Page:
July 3, 2017

The Secret Habits of Great Real Estate Professionals


Before I even conceived of being a Real Estate Professional (back when the plan was for me to teach German after college), I lived in a magical place called Asheville. UNCA has a beautiful campus but I was still determined to live off-campus.

The summer of my junior year, I started looking at newspaper ads and calling property management companies. These were early days for Web 2.0 – Real Estate Content Marketing definitely didn’t exist. But I still managed to strike gold: one company had an agent who could meet me that day. She answered all of my questions and showed me two apartments within an easy walk to school.

This agent amazed me: she knew exactly how far we were from campus; from the closest grocery store; to my favorite record store downtown. Little did I know, several years later l’d field similar questions in D.C. How did that agent get me to sign on the day, even though I knew I had more options? What made her – and her company – seem like a smart choice? If you know a real estate professional who makes it look easy, here are the things she is doing behind the scenes – and working hard to pull off:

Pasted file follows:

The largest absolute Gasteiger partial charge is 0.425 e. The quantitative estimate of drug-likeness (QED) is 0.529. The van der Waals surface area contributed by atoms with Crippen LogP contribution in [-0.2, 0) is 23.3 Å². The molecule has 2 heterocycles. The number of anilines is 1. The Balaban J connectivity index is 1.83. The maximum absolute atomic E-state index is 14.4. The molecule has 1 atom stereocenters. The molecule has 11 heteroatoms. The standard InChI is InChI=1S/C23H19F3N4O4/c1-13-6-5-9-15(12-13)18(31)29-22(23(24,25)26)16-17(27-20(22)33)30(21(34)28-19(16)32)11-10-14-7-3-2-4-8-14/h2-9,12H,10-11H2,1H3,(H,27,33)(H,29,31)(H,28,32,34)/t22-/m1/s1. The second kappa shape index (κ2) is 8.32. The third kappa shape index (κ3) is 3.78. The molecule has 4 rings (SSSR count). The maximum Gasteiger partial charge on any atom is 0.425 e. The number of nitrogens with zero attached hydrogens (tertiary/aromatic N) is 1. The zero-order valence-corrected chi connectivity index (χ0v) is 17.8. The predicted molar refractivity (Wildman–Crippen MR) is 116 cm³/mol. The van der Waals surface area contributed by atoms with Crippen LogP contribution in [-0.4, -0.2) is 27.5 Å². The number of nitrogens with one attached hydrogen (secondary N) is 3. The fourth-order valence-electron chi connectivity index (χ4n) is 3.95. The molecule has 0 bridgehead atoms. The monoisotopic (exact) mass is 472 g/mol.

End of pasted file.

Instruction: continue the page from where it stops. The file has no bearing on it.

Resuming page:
• Documenting everything. I promise: a building manager isn’t writing down your every conversation to use in a personal after-hours blog. (Wouldn’t you read that, though? I would! Landlords get the hot goss.) It’s actually a really easy way to communicate with the rest of the team about package deliveries or maintenance requests that need more than one pass. Sometimes this is longhand in a resident folder. Sometimes it’s a note in our CRM.
  • Never being afraid of the phone. Have you heard of this thing: the telephone? It’s a tool for talking to people who aren’t in the room with you. And it’s an amazing way to follow up that also shows confidence – if a real estate professional isn’t confident enough to call about her property, what does that say about the product? The service you’ll get later? This habit shows confidence and attention to detail. Ditto for follow-ups on maintenance requests.
  • Practicing radical empathy. Once upon a time, a toilet tank in an apartment leaked, and leaked, and leaked – and caused water damage in the apartments below it. One of the residents in one of those apartments became convinced that her ceiling would fall in on her while she slept. By the time she made it to my office a few weeks later, she was tired and upset. But I didn’t get upset because if you think about it, that is scary. So I told her as much.

We prepared for a worst-case scenario in case this ever happened right above her (worst case: some plaster would get water damage and MAYBE some would fall down) and we would have to re-plaster and paint. Because she was prepared for a much worse worst-case scenario, and because I was showing her that I would be upset, too, she got a chance to catch her breath. And because she knew that she was seen and understood, she could take my plan at face value.

Who knows if any of these life skills would have helped in an alternate universe teaching, but they served me well as foundational tools for real estate marketing. And at least I can still say: tschüs, sehr geehrter Leser! Bis zum nächsten Mal.

For the non-German speakers among us, that means “Bye dear readers. Until next time!”